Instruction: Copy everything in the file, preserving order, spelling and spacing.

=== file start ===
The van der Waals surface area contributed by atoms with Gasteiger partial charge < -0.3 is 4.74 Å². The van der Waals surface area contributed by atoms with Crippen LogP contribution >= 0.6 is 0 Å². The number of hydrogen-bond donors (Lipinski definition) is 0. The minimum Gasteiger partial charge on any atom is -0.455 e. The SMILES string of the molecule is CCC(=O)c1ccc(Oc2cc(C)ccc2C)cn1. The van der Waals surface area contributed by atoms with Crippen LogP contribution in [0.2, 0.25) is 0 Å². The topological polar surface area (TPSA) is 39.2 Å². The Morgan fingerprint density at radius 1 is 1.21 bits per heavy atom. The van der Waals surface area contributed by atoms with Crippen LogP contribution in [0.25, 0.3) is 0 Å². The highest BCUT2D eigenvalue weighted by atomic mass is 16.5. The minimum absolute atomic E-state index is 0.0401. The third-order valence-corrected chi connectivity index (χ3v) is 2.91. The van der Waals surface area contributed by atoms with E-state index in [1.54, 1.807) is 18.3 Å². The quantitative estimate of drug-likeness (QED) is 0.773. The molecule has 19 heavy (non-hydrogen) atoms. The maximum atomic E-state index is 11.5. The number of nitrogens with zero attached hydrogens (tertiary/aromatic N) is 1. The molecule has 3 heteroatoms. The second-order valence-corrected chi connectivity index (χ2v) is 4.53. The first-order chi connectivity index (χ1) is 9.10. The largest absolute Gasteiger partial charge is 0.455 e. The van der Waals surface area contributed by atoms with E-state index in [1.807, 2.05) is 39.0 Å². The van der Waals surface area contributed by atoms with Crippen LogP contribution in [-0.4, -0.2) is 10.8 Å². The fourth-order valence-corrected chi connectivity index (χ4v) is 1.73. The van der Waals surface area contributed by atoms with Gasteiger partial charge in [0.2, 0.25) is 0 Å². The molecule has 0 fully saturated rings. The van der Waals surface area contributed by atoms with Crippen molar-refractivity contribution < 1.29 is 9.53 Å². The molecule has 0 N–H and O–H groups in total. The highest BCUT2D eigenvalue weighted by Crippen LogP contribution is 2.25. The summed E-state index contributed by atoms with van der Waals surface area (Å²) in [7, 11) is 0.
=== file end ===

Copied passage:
The van der Waals surface area contributed by atoms with Gasteiger partial charge < -0.3 is 4.74 Å². The van der Waals surface area contributed by atoms with Crippen LogP contribution >= 0.6 is 0 Å². The number of hydrogen-bond donors (Lipinski definition) is 0. The minimum Gasteiger partial charge on any atom is -0.455 e. The SMILES string of the molecule is CCC(=O)c1ccc(Oc2cc(C)ccc2C)cn1. The van der Waals surface area contributed by atoms with Crippen LogP contribution in [0.2, 0.25) is 0 Å². The topological polar surface area (TPSA) is 39.2 Å². The Morgan fingerprint density at radius 1 is 1.21 bits per heavy atom. The van der Waals surface area contributed by atoms with Crippen LogP contribution in [0.25, 0.3) is 0 Å². The highest BCUT2D eigenvalue weighted by atomic mass is 16.5. The minimum absolute atomic E-state index is 0.0401. The third-order valence-corrected chi connectivity index (χ3v) is 2.91. The van der Waals surface area contributed by atoms with E-state index in [1.54, 1.807) is 18.3 Å². The quantitative estimate of drug-likeness (QED) is 0.773. The molecule has 19 heavy (non-hydrogen) atoms. The maximum atomic E-state index is 11.5. The number of nitrogens with zero attached hydrogens (tertiary/aromatic N) is 1. The molecule has 3 heteroatoms. The second-order valence-corrected chi connectivity index (χ2v) is 4.53. The first-order chi connectivity index (χ1) is 9.10. The largest absolute Gasteiger partial charge is 0.455 e. The van der Waals surface area contributed by atoms with E-state index in [1.807, 2.05) is 39.0 Å². The van der Waals surface area contributed by atoms with Crippen LogP contribution in [-0.4, -0.2) is 10.8 Å². The fourth-order valence-corrected chi connectivity index (χ4v) is 1.73. The van der Waals surface area contributed by atoms with Gasteiger partial charge in [0.2, 0.25) is 0 Å². The molecule has 0 fully saturated rings. The van der Waals surface area contributed by atoms with Crippen molar-refractivity contribution < 1.29 is 9.53 Å². The molecule has 0 N–H and O–H groups in total. The highest BCUT2D eigenvalue weighted by Crippen LogP contribution is 2.25. The summed E-state index contributed by atoms with van der Waals surface area (Å²) in [7, 11) is 0.